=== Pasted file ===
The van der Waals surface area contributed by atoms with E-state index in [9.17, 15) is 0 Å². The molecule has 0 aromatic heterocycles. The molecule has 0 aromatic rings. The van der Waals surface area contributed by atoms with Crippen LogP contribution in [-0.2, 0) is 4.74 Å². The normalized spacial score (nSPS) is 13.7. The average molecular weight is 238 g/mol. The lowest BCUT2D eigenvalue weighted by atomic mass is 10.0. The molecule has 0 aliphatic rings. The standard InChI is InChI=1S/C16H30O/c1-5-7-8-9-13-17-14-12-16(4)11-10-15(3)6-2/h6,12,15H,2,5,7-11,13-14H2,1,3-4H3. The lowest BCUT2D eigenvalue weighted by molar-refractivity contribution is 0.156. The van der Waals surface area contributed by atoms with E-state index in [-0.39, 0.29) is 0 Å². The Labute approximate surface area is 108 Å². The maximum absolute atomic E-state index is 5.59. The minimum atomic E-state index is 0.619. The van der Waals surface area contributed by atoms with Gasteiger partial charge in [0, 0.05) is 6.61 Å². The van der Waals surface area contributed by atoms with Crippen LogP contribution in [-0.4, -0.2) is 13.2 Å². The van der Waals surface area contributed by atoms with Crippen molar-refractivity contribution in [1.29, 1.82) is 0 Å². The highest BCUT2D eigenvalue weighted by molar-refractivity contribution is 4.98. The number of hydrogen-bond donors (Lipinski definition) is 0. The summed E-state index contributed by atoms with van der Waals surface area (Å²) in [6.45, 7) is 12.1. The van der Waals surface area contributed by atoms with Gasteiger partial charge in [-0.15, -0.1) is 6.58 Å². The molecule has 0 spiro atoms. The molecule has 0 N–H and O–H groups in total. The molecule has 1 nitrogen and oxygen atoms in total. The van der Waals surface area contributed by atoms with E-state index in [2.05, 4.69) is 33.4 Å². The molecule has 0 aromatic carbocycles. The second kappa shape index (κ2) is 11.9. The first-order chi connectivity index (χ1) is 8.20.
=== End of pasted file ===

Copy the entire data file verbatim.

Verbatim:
The van der Waals surface area contributed by atoms with E-state index in [9.17, 15) is 0 Å². The molecule has 0 aromatic heterocycles. The molecule has 0 aromatic rings. The van der Waals surface area contributed by atoms with Crippen LogP contribution in [-0.2, 0) is 4.74 Å². The normalized spacial score (nSPS) is 13.7. The average molecular weight is 238 g/mol. The lowest BCUT2D eigenvalue weighted by atomic mass is 10.0. The molecule has 0 aliphatic rings. The standard InChI is InChI=1S/C16H30O/c1-5-7-8-9-13-17-14-12-16(4)11-10-15(3)6-2/h6,12,15H,2,5,7-11,13-14H2,1,3-4H3. The lowest BCUT2D eigenvalue weighted by molar-refractivity contribution is 0.156. The van der Waals surface area contributed by atoms with E-state index in [-0.39, 0.29) is 0 Å². The Labute approximate surface area is 108 Å². The maximum absolute atomic E-state index is 5.59. The minimum atomic E-state index is 0.619. The van der Waals surface area contributed by atoms with Gasteiger partial charge in [0, 0.05) is 6.61 Å². The van der Waals surface area contributed by atoms with Crippen LogP contribution in [-0.4, -0.2) is 13.2 Å². The van der Waals surface area contributed by atoms with Crippen molar-refractivity contribution in [1.29, 1.82) is 0 Å². The highest BCUT2D eigenvalue weighted by molar-refractivity contribution is 4.98. The number of hydrogen-bond donors (Lipinski definition) is 0. The summed E-state index contributed by atoms with van der Waals surface area (Å²) in [6.45, 7) is 12.1. The van der Waals surface area contributed by atoms with Gasteiger partial charge in [-0.15, -0.1) is 6.58 Å². The molecule has 0 spiro atoms. The molecule has 0 N–H and O–H groups in total. The molecule has 1 nitrogen and oxygen atoms in total. The van der Waals surface area contributed by atoms with E-state index in [2.05, 4.69) is 33.4 Å². The molecule has 0 aromatic carbocycles. The second kappa shape index (κ2) is 11.9. The first-order chi connectivity index (χ1) is 8.20.